Join Village Preservation and art history scholar Jason Vartikar, for a webinar that takes a look at Hopper’s relationship to Greenwich Village,  especially the restaurants, streetscapes, drugstores, and cafes that make Greenwich Village an iconic destination for so many. 

This webinar will explore Hopper’s works and their relationship to real life in Greenwich Village. Greenwich Village and surrounding neighborhoods have played host to some of the most significant artists and art movements of the 20th century. One of the most well-known artists of the 20th century, Edward Hopper, lived and worked at 3 Washington Square North. His iconic painting Nighthawks (1942) was likely based on a diner at 7th Avenue South and Greenwich Avenue featuring an amalgamation of features of diners throughout the Village. If not for the landmark protections put in place by the Greenwich Village Historic District in 1969 and the subsequent landmarking of the Greenwich Village Historic District Extension I in 2006, the Greenwich Village Historic District Extension II in 2010, and the South Village Historic District in 2013 – all of which Village Preservation contributed years of hard work, extensive research, and advocacy to landmarking – we would not have access to the streetscapes that inspired Hopper and generations of other artists. Participants will have the opportunity to share their thoughts and questions on the research at the end of the webinar.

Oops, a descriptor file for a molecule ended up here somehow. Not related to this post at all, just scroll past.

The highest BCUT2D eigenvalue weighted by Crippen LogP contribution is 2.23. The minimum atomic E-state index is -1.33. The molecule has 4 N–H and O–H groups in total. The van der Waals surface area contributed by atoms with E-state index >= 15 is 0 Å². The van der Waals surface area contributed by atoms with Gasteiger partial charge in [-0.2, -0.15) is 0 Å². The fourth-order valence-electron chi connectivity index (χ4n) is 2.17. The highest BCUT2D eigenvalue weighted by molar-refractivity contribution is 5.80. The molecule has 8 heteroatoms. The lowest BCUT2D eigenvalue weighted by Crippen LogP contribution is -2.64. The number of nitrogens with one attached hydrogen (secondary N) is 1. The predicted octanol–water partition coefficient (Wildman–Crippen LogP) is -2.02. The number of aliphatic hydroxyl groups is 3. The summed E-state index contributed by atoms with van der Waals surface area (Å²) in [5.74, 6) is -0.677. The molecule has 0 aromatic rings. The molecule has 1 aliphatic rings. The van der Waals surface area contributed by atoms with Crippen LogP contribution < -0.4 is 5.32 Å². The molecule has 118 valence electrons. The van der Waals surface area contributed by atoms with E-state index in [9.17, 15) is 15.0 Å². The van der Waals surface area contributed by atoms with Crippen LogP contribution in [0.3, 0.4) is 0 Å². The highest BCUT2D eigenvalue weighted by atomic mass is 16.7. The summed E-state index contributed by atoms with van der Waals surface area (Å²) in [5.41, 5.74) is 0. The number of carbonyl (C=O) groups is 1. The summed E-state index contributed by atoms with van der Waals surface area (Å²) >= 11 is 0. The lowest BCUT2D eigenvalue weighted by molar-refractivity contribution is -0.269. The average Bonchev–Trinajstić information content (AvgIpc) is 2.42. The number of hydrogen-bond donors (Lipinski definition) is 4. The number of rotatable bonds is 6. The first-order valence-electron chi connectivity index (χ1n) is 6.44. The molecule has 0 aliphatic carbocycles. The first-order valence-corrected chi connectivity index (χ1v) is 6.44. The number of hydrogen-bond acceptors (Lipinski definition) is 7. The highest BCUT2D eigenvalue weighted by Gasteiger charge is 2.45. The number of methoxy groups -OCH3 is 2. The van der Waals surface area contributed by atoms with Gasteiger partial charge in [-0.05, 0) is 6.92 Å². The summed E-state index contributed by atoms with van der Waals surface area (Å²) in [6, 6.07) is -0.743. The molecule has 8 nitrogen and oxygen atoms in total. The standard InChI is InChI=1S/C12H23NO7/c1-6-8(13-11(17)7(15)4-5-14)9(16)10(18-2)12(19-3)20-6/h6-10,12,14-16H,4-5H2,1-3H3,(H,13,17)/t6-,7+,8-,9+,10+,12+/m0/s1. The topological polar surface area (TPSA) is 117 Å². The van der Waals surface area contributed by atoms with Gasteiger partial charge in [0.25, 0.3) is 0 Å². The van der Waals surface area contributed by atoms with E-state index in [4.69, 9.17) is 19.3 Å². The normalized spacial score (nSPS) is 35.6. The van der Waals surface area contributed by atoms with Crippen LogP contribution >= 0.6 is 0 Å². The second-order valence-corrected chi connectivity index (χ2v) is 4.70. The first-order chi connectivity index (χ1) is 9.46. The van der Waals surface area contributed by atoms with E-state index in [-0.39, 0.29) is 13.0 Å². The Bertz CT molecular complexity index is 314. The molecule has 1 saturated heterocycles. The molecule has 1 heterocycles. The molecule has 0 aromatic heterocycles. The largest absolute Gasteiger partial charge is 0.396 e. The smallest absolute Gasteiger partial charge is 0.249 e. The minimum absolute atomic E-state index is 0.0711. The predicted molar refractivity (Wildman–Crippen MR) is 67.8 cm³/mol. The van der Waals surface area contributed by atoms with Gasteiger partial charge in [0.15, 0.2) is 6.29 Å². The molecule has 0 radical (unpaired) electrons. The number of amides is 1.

Some Village Preservation members may recognize Jason as the storyteller and guide that brought members through the Whitney’s recent Edward Hopper’s New York exhibit. Now, Village Preservation is excited to bring Jason back to discuss his research on Hopper and his findings as an art historian and scholar.

Jason Vartikar (he/him/his) is a Ph.D. candidate in the Department of Art & Art History at Stanford University. His research examines American art and literature, especially in relation to critical race theory, decolonizing methodologies, and the histories of science and Romanticism. His article, “Ruth Asawa’s Early Wire Sculpture and a Biology of Equality” appeared in the Spring 2020 issue of American Art, vol. 34, no. 1. This article argued that the artist’s biomorphic sculptures engage midcentury biological science and its expanding rhetoric against racial hierarchies. His writing has also examined objects as unconventional as a 3-by-3-inch rip of fabric—a Civil War battle flag fragment—which belonged to Leland Stanford Junior, and which, Vartikar argues, was the very first object in the collection that eventually inspired Stanford’s colossal museum, now the Cantor Center for the Arts. From 2011-2016 he was a founder and director of the Hansel and Gretel Picture Garden and Pocket Utopia, a critically acclaimed gallery and performance venue in New York City, which collaborated with many institutions, including Robert Wilson’s Watermill Center and the MoMA. 

Wednesday, June 28, 2023
6:00 pm

Wednesday, June 28

Zoom Webinar



Pre-registration required

Click here to watch the recording of this program.